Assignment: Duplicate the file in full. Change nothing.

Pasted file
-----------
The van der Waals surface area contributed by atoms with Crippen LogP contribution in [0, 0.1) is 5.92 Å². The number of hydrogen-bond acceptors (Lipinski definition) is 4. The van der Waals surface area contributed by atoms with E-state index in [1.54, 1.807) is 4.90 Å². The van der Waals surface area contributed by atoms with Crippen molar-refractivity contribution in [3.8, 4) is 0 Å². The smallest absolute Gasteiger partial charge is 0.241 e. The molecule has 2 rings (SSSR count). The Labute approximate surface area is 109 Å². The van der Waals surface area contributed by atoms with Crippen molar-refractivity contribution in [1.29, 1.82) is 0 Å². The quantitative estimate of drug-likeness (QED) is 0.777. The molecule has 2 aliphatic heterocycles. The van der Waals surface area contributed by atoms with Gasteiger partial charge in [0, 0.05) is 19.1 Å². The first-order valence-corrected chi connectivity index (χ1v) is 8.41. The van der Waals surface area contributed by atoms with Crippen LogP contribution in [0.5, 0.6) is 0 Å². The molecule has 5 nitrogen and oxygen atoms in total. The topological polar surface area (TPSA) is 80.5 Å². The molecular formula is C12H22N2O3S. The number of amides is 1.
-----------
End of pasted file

The van der Waals surface area contributed by atoms with Crippen LogP contribution in [0, 0.1) is 5.92 Å². The number of hydrogen-bond acceptors (Lipinski definition) is 4. The van der Waals surface area contributed by atoms with E-state index in [1.54, 1.807) is 4.90 Å². The van der Waals surface area contributed by atoms with Crippen molar-refractivity contribution in [3.8, 4) is 0 Å². The smallest absolute Gasteiger partial charge is 0.241 e. The molecule has 2 rings (SSSR count). The Labute approximate surface area is 109 Å². The van der Waals surface area contributed by atoms with Crippen molar-refractivity contribution in [1.29, 1.82) is 0 Å². The quantitative estimate of drug-likeness (QED) is 0.777. The molecule has 2 aliphatic heterocycles. The van der Waals surface area contributed by atoms with Gasteiger partial charge in [0, 0.05) is 19.1 Å². The first-order valence-corrected chi connectivity index (χ1v) is 8.41. The van der Waals surface area contributed by atoms with Crippen LogP contribution in [0.5, 0.6) is 0 Å². The molecule has 5 nitrogen and oxygen atoms in total. The topological polar surface area (TPSA) is 80.5 Å². The molecular formula is C12H22N2O3S. The number of amides is 1.